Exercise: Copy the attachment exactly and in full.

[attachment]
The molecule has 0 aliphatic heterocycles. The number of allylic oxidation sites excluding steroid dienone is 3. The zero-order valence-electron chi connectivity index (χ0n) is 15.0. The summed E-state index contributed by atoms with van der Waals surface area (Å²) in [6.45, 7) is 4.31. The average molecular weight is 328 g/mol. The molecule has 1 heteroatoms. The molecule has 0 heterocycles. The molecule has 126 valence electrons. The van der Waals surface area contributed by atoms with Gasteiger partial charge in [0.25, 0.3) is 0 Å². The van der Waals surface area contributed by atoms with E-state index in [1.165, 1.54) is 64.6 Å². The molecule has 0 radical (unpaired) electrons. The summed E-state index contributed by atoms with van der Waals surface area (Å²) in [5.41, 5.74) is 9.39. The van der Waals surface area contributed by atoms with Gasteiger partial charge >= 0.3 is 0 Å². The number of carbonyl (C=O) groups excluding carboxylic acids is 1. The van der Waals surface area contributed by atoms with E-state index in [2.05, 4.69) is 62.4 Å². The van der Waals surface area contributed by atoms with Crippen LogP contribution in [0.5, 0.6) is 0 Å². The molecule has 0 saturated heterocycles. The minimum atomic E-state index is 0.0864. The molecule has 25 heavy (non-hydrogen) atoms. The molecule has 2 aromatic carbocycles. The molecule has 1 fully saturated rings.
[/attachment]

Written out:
The molecule has 0 aliphatic heterocycles. The number of allylic oxidation sites excluding steroid dienone is 3. The zero-order valence-electron chi connectivity index (χ0n) is 15.0. The summed E-state index contributed by atoms with van der Waals surface area (Å²) in [6.45, 7) is 4.31. The average molecular weight is 328 g/mol. The molecule has 1 heteroatoms. The molecule has 0 heterocycles. The molecule has 126 valence electrons. The van der Waals surface area contributed by atoms with Gasteiger partial charge in [0.25, 0.3) is 0 Å². The van der Waals surface area contributed by atoms with E-state index in [1.165, 1.54) is 64.6 Å². The molecule has 0 radical (unpaired) electrons. The summed E-state index contributed by atoms with van der Waals surface area (Å²) in [5.41, 5.74) is 9.39. The van der Waals surface area contributed by atoms with Gasteiger partial charge >= 0.3 is 0 Å². The number of carbonyl (C=O) groups excluding carboxylic acids is 1. The van der Waals surface area contributed by atoms with E-state index in [2.05, 4.69) is 62.4 Å². The van der Waals surface area contributed by atoms with Crippen LogP contribution in [0.5, 0.6) is 0 Å². The molecule has 0 saturated heterocycles. The minimum atomic E-state index is 0.0864. The molecule has 25 heavy (non-hydrogen) atoms. The molecule has 2 aromatic carbocycles. The molecule has 1 fully saturated rings.